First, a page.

Read the latest magazine... Download

Through The Garden Wall

Are you a wall, fence or hedge kind of person? Sara Whatley looks at different boundary options for our gardens

Most gardens here in the UK are defined by boundaries. This helps us to know whose garden is whose, and which bits of land are private and which bits are public.

Boundaries serve this very practical purpose, but they can also enhance our gardens as well. Physical boundaries can be formed in a number of ways, for example a fence, wall or hedge. There are many aesthetically pleasing options to discover here, and we will look at these in further detail later on.

Garden boundaries can also help keep the garden occupants safe.  Children and pets can play in an enclosed garden more safely, which is a welcome relief for parents and pet owners alike.

Let’s return to that privacy point; although it’s glorious to be in the wide-open outdoors, sometimes what the heart, and body, really craves is a quiet slice of solitude. Garden boundaries afford us with this possibility. In the privacy of your own garden you are king, or queen; have a snooze, perfect some new dance moves or indulge in some quiet reading time. Anything goes!

One really important thing to remember is our native wildlife and their need to move around freely. If possible, we need to create wildlife corridors in our gardens, giving animals the option to move from garden to garden looking for food and a mate. The RSPB have created these handy tips for nature highways and byways:

  • Assess your garden and think how frogs or hedgehogs could get in and out – make it easier for them if you can.
  • Make gaps and spaces at the bottom of your fences for animals to pass through. Just check with your neighbour first, and make sure they don’t lead onto busy roads.
  • Let your lawn grow longer around access holes for small mammals to move through.
  • Plant a climber against fences or walls, which can act like a ladder for some creatures.
  • Swap fences for hedges to create safe corridors full of food and nesting possibilities.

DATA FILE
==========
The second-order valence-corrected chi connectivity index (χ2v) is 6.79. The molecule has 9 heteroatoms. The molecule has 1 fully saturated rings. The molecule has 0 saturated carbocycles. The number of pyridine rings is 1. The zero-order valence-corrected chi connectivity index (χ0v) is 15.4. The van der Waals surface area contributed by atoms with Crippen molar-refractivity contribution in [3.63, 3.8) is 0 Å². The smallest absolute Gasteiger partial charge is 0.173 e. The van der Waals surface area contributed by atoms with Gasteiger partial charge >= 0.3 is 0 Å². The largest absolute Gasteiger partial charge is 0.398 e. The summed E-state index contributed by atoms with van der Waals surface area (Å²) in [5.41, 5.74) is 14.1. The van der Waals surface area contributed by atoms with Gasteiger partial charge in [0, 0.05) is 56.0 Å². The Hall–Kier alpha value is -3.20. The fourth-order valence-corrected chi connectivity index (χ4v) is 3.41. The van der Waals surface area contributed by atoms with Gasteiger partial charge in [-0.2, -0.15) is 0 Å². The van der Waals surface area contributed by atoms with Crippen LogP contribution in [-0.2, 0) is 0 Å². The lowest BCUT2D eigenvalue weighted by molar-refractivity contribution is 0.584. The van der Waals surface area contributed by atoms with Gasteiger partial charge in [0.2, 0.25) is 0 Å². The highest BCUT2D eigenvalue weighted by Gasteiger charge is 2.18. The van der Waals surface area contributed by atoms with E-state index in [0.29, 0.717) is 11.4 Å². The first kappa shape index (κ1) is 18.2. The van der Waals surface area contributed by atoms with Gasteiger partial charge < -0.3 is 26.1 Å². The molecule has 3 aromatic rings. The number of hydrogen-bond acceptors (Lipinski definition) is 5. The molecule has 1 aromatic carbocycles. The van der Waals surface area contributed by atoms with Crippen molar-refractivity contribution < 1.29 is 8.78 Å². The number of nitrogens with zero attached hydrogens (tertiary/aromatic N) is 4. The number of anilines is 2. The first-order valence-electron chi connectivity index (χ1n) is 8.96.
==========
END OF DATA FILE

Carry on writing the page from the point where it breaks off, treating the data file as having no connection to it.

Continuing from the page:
A line of trees can create a really stunning boundary. Depending on your style, you could let your trees grow with a natural look, or for something more formal you could clip them into topiary. Pleached trees create instant impact and can be suitable for smaller gardens or formal areas because of their small ground space.

Planting a hedge as a boundary is a great option. It not only provides that all-important habitat for wildlife, but it can also look beautiful and interesting too. Does a single species option pique your interest, such as an elegant copper beech, with its glossy dark leaves, which turn fiery copper as autumn comes? Or perhaps a mixed native hedgerow might suit your garden better. These provide lots of visual interest with their different leaves and flowers which can provide a feast for insects and birds too.

Have you heard of edible living walls? This is a really fun way to grow your greens and it looks absolutely fantastic too – just think vertical gardening! You will need some sort of structure behind, such as a fence or wall, then on top of this you fix trellis or a pallet wall to hang planters from, or affix vertical planters straight to the wall, or even vertical growing bags. Perfect for small gardens or even balconies.


Fences come in all shapes and sizes.

Opt for the traditional panel fencing or try something a little different such as a woven fence. Picket fences look very cute in front gardens. High fences are good for privacy; low fences are more social (as is the case for all of these boundary options). It’s also worth remembering that fences can be painted – stick to natural tones or go bold and vibrant!

Walls have even more styles to choose from. What material will you use, what pattern, what style – a rustic look or a clean modern structure? How tall? Will you use it as a garden extension too? Trellis can be attached to both fences and walls to give some extra growing room to climbing plants.

Both fences and walls can also be incorporated with hedges and trees too. A low wall with pleached trees above would create instant elegant impact, for example.


If you feel overlooked in your garden or for a stunning garden feature, you could think about installing a pergola. These wooden structures work well as walkways or to cover a seating area. Fully planted up with trailing roses, wisteria or honeysuckle, pergolas create beautiful shaded and private spaces.

Garden screens are a quick and easy way to create more privacy and are very versatile to use. Another quick fix is to create an awning or sail, which could be fixed onto your house and stretched across to your boundary, creating a private corner underneath.

Overall, don’t forget that your choice of boundary is not fixed. Add or take away planting, paint or cover fences and walls and let your boundaries evolve with the rest of your garden.